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Simpler Communications. This is Lee Habib, and this is our American Stories. And we tell stories about everything here on this show, from the arts to sports, and from business to history, and everything in between, including your stories. And this next story comes to us from a listener in Colorado, Patty Kingsbaker.
And, well, take a listen to this one. It was back in 1962. I was 12, and my brother, who was 10 years older than me, was getting out of the Air Force, and he was in California. So he had made a deal with me, you know, if my grades were really good, that he would fly me out to California and that I could drive back with him cross country when he got out of the Air Force. So, and of course, I was just beside myself thinking, oh, my God, we're going to go to Disneyland and I'm going to get to see Hollywood and Hollywood Boulevard and the stars.
And, you know, as a 12 year old, I just I figured if you went to Hollywood, you were going to see movie stars. Anyway, so I flew out and we spent a couple of days in L.A. We went and saw all the stars on Hollywood Boulevard. In fact, it was Thanksgiving. It was around Thanksgiving time. He took me to dinner at this restaurant in Hollywood that was really famous at the time. They actually brought a phone to our table so that I could call my mom and say, Happy Thanksgiving.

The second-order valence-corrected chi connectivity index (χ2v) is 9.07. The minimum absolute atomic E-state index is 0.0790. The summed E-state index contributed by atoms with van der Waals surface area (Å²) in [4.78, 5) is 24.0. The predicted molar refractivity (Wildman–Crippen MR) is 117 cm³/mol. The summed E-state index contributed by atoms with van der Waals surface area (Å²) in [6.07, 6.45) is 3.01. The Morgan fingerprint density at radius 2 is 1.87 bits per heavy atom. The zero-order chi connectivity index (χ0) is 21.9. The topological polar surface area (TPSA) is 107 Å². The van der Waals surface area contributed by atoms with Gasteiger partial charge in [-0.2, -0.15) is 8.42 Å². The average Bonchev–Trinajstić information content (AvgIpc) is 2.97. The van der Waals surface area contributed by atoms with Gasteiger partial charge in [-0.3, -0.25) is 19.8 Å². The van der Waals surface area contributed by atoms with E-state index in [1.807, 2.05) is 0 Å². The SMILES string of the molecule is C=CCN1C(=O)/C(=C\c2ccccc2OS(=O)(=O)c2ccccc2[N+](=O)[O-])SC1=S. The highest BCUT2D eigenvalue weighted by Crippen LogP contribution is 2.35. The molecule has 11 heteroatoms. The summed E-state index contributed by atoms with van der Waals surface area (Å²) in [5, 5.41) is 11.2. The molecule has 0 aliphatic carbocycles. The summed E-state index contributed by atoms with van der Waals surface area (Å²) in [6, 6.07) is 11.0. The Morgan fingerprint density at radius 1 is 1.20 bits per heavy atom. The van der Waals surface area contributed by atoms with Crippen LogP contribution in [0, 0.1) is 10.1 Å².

I was like, I mean, for a 12 year old, they bring a phone to the table. Then I looked across the room and I saw I want I know that guy. It was Jesse White, who at the time was the Maytag guy. So, you know, that was my first celebrity sighting. But we went to Disneyland and the whole day we were there, you know, I mean, Jesse White wasn't exactly up to where I you know, I wanted to see somebody like Annette.
OK, or Frankie Avalon. And so when we were at Disneyland the whole day, my brother would go, oh, there's Annette. And I go, where? And of course, he was just yanking my chain.
They weren't there. And he kept doing that to me. And I would get all excited and, you know, no celebrities. And so we had a great time at Disneyland. And then we hit the road and we had spent the night in Needles, California. So we got up really early, went to the gas station to gas up to head out. And the gas station was kind of crowded, which I really didn't notice at the time.